Jo admits that she can't believe she's 56, as in her head she's still 27. Pictured: Jo with sister Frances

Jo admits that it’s hard for her to believe she’s 56. In her head, she’s still 27. Pictured: Jo with sister Frances

Despite the vicissitudes that have been the past week, she looks fresh-faced when we chat over Zoom.

‘I can’t quite believe I’m 56. In my head I’m still 27; I love music, having fun.

‘You’re never too old to do anything! Today I had my ears pierced. Anna, my producer was with me. She’s been with me since my Radio 1 days.’

Jo hosted several shows on the station from 1997 to 2011, before she moved to Radio 2.

‘We raised our kids together. She’s pretty punk rock and we thought: it’s now or never.

‘Now I’ve got four piercings.’ She points them out to me. ‘A dangly one here, a cuff at the top, a couple there — and I’m going to get another.’

She doesn’t hold with sliding into decorous middle age: ‘I’ve got a scooter — not an electric one — and I scoot from Euston station to work. It makes me feel like a five-year-old.’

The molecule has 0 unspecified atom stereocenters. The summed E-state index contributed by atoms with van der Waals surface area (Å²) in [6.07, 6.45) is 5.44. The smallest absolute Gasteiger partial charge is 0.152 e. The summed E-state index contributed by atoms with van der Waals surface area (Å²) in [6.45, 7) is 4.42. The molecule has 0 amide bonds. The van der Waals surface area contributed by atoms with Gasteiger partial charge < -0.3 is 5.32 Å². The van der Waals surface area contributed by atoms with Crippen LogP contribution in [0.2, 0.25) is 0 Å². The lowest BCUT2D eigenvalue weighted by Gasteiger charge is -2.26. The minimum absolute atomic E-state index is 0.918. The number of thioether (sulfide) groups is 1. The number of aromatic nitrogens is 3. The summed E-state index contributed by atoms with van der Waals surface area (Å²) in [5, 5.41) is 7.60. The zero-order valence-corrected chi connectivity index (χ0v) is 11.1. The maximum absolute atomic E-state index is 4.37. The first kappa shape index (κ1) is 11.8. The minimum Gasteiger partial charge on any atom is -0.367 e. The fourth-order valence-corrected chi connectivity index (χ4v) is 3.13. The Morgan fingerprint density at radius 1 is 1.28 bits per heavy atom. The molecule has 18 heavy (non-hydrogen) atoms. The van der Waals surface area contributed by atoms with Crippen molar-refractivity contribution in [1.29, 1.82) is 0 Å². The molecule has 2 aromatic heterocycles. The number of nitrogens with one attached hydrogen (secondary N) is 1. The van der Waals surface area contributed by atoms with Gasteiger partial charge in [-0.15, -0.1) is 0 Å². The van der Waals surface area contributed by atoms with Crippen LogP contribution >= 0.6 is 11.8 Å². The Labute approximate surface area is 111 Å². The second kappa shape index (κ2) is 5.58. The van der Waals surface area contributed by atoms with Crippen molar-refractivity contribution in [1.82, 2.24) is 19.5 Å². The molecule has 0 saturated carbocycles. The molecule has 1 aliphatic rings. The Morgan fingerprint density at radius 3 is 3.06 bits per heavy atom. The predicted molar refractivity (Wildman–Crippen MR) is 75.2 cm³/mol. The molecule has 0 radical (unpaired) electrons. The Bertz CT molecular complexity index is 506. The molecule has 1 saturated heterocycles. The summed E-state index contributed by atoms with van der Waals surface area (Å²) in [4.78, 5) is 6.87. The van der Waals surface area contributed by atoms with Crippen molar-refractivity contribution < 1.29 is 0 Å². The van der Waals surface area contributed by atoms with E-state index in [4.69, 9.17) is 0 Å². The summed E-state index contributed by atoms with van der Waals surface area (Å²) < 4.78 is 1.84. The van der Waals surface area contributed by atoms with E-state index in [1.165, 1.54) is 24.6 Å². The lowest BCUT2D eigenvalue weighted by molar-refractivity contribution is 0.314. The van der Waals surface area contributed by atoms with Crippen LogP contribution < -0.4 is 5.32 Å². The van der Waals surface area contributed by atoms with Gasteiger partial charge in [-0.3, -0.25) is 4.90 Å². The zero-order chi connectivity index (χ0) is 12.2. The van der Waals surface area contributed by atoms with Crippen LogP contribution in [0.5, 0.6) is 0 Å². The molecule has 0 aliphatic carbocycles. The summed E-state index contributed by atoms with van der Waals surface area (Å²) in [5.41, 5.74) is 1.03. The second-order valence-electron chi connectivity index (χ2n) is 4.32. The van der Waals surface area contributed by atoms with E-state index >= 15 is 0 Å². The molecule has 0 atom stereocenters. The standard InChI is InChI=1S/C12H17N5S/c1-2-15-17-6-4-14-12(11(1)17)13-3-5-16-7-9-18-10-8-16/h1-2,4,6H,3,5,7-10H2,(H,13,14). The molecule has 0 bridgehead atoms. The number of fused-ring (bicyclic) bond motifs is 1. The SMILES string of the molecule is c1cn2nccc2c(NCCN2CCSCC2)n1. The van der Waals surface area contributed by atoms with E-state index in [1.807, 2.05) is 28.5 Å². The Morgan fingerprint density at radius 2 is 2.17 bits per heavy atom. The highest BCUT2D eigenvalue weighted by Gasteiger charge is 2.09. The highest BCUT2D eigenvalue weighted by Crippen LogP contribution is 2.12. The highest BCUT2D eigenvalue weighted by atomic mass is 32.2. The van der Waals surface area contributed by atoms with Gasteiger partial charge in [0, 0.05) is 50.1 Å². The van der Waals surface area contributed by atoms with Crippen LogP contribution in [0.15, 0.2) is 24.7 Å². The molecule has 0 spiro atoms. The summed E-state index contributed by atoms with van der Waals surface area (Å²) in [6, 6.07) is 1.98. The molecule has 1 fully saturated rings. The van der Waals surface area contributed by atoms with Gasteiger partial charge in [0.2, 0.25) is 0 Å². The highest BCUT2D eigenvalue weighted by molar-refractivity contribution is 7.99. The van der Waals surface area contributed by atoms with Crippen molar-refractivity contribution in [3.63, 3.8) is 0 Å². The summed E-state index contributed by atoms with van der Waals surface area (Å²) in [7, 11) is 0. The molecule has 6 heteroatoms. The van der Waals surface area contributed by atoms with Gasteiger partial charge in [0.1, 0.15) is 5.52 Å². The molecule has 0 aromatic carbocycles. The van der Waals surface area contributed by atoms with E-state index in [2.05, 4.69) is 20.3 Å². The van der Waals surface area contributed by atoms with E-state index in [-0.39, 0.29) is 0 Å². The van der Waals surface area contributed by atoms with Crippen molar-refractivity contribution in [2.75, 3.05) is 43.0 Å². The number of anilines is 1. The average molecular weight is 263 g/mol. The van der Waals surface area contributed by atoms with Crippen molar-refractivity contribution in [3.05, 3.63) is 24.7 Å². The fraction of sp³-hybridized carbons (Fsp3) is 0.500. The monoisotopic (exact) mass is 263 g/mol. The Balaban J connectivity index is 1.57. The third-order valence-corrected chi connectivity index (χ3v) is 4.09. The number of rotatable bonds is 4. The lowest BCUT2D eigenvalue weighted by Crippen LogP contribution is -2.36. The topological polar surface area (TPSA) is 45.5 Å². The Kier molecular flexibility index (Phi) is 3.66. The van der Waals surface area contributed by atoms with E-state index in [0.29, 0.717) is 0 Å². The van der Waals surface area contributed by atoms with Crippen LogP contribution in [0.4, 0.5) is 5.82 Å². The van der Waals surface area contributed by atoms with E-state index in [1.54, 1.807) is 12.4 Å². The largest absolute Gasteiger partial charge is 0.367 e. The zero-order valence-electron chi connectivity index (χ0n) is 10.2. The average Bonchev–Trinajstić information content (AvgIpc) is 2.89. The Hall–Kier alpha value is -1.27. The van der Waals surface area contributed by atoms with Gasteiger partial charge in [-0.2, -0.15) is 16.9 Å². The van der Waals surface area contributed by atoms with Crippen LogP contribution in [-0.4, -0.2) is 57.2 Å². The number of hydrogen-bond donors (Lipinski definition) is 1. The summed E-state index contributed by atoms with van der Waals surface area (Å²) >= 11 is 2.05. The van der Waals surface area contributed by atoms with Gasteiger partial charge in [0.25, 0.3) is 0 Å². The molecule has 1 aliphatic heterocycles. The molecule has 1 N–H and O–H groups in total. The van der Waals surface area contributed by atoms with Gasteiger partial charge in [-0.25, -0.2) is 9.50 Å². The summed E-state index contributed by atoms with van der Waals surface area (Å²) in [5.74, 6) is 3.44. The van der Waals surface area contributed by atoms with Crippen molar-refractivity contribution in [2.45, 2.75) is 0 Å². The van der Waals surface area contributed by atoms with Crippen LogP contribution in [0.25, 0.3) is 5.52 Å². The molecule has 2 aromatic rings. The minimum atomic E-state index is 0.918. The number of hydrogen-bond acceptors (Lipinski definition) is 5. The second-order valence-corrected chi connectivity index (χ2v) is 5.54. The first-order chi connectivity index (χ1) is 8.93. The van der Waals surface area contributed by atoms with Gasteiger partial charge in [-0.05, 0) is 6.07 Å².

You’ll never see me on Strictly, though I’ve been asked. My family would be too humiliated by the humiliation 

I ask if her children help keep her young — Coco, of course, is still at school; India is a photographer and food stylist; Jude is writing a novel and Cassius is at university — and actually she protests, it is she who keeps them up to the minute, especially with the latest music: ‘I listen to new music all the time. It’s my job, what I do.

‘I’m in contact with Cass the least of my children. He’s quiet. I don’t hear from him for days and days. The other kids text me and say, “It’s really nice to hear your voice on the radio. It makes us feel you’re with us.”

‘But nothing like that from Cass. ‘So I bought him a radio and said, “You have to listen to me!” And he texted me the other day to say, “I really liked the Sam Fender and Vampire Weekend you played.”

‘We have the same taste in music and had a lovely exchange of views. I believe we actually learn from each other. If anything, it’s me who keeps the boys up to date with musical trends.’

Jo (pictured) revealed her entire family is looking forward to the return of Glastonbury next year, after its two-year Covid hiatus

Jo (pictured) revealed her entire family is looking forward to the return of Glastonbury next year, after its two-year Covid hiatus